House Speaker Mike Johnson faces a defining dilemma on Ukraine

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House Speaker Mike Johnson has the fate of a democracy and a people in his hands.

It’s not the United States, which will survive – even if the coming general election results in another existential test for the constitutional system.

The country Johnson has the power to save is Ukraine, two years after Russian President Vladimir Putin invaded, decreeing that it didn’t have the right to exist.

Ukraine’s soldiers – trapped in a World War I-style hellscape of trench warfare – are running out of bullets. There are signs that Russia may be about to break a stalemate and tip the war its way.

Johnson, a backbencher who was the last-ditch choice to lead the mutinous House GOP majority last year, could relieve Ukraine’s agony and help ensure its survival as an independent nation in the coming days. He could allow a vote on a bill that includes $60 billion in aid that the Pentagon says is needed to allow Kyiv to continue to effectively fight. It would likely pass with a comfortable bipartisan majority.

The Louisiana Republican’s reluctance to do so is a commentary on the growing power of GOP front-runner Donald Trump, the sharp turn of his party away from its globalist pro-democracy heritage and perhaps even his own ambition since borrowing Democratic votes to finance Ukraine’s defense could cost him the speakership.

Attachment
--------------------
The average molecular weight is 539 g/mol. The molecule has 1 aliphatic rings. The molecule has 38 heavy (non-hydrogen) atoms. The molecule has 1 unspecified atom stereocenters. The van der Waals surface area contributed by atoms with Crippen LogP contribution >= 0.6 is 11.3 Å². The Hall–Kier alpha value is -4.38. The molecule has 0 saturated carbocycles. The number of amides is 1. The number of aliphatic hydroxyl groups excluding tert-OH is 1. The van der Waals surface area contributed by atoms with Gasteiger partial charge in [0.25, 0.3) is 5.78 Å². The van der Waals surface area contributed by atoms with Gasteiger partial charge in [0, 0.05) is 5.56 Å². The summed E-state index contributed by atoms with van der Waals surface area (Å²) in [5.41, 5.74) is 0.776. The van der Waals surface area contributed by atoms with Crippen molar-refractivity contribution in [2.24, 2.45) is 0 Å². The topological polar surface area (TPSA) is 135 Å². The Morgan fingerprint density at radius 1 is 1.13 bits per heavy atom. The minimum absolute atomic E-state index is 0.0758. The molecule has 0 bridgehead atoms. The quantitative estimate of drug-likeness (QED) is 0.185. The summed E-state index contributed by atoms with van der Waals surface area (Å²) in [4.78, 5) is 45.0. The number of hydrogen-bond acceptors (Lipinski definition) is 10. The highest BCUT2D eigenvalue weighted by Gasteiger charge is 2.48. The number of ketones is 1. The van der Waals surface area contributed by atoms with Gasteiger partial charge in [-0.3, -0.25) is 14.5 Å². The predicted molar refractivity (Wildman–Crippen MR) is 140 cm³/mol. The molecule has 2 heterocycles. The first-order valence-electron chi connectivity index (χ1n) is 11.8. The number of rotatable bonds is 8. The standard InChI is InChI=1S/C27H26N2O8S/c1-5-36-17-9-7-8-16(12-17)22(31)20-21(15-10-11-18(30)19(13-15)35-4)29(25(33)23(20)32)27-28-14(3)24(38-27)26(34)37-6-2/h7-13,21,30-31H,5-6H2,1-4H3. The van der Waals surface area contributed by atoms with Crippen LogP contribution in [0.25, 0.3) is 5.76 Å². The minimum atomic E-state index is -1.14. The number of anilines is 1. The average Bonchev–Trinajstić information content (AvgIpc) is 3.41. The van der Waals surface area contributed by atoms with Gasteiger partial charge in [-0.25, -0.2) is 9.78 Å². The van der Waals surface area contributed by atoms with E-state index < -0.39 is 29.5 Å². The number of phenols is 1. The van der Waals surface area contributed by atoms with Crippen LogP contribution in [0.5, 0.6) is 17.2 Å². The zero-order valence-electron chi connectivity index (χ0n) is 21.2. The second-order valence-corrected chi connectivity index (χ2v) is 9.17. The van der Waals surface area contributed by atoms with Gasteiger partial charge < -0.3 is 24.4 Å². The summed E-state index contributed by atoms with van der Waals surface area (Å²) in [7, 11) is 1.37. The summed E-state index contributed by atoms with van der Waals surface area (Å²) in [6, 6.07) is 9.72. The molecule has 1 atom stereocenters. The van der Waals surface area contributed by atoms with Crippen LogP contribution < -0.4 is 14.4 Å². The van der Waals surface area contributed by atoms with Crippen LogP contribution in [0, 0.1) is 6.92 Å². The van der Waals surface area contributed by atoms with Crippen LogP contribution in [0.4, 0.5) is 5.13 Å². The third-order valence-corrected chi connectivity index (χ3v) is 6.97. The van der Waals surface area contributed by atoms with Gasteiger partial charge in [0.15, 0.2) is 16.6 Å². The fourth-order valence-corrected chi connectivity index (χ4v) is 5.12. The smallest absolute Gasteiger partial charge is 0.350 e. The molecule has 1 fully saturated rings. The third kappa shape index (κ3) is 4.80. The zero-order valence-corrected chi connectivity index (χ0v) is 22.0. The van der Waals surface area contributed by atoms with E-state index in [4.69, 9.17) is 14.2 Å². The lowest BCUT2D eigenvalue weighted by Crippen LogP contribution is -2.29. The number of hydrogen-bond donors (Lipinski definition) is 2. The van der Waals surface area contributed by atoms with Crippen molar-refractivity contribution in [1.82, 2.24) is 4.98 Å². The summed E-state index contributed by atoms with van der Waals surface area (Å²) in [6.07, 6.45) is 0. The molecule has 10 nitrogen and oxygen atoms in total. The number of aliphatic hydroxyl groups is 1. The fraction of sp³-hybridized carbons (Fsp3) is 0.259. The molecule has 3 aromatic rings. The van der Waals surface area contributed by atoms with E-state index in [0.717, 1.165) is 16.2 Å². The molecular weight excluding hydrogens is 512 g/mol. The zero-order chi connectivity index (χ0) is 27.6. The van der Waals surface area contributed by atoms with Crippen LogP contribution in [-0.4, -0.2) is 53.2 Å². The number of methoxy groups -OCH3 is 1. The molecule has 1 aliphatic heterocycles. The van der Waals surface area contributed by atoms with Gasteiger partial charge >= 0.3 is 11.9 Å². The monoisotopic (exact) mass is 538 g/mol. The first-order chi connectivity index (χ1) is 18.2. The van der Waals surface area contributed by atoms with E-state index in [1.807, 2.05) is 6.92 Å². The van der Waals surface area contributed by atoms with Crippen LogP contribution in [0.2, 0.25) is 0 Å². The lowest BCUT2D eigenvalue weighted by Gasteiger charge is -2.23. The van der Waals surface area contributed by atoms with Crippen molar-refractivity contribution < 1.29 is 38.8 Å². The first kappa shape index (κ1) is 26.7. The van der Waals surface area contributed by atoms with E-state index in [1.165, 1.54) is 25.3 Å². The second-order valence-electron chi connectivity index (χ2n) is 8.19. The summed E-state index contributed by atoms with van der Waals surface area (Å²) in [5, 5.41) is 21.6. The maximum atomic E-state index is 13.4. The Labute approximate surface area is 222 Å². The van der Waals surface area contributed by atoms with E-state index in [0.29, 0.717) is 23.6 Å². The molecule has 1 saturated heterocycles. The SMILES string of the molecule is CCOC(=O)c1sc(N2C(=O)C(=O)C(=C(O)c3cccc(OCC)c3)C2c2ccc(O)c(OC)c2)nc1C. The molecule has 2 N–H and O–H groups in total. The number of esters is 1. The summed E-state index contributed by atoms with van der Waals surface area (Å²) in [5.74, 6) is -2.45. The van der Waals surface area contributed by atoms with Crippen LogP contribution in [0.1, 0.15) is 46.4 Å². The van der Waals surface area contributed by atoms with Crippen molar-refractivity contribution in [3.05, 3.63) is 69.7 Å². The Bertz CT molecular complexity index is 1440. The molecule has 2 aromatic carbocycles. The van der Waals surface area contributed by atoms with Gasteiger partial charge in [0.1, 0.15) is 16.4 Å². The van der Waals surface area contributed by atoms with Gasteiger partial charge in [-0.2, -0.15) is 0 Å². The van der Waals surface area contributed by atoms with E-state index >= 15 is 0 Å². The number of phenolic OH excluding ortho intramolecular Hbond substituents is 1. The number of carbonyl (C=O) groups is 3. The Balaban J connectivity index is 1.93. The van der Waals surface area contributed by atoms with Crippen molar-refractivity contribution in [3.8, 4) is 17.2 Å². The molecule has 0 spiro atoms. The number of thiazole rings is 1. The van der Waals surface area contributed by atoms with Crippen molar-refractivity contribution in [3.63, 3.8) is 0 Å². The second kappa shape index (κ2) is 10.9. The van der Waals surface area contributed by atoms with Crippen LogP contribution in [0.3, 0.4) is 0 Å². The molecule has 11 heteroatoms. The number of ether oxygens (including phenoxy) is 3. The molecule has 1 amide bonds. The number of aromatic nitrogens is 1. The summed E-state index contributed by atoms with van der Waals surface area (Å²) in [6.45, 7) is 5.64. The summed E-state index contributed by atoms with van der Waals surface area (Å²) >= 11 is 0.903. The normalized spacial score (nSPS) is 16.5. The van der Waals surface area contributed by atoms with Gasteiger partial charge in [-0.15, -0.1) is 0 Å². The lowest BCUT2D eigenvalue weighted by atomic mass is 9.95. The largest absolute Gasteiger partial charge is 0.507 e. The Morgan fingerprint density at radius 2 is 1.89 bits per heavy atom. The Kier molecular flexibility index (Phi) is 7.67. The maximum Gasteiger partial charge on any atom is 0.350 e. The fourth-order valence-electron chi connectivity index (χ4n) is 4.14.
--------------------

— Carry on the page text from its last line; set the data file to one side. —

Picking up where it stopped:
The speaker is coming under extreme pressure on multiple fronts, at home and abroad, as coinciding crises that he’s postponed over his young speakership come to the boil at once. Most immediately, without a budget deal with the Democratic Senate, the government could hurtle into a partial shutdown by the weekend.

His predicament was highlighted at a meeting of the top four congressional leaders at the White House on Tuesday called by President Joe Biden.

Senate Majority Leader Chuck Schumer said after the talks that he told Johnson that this was one of the handful of times that “history is looking over your shoulder” and that he would regret not acting. The New York Democrat added that it was the consensus in the room that Ukraine would lose the war if President Volodymyr Zelensky did not quickly get more weapons.

“The overwhelming sentiment is that we have got to do Ukraine now,” Schumer told reporters outside the West Wing, describing the talks as one of the most intense sessions he has ever encountered in the Oval Office.

After the speaker emerged from the meeting and a one-on-one conversation with Biden, he indicated that despite the fervent lobbying of the other leaders, his position had not changed. He said he told the group and the president that House Republicans wanted to see action to address the southern border crisis before acting on Ukraine. “We must take care of America’s needs first,” Johnson said. House Republicans, prompted by Trump, the GOP front-runner, have already rejected a bipartisan Senate deal tightening border security and asylum policies that would have been one of the most conservative such measures in years.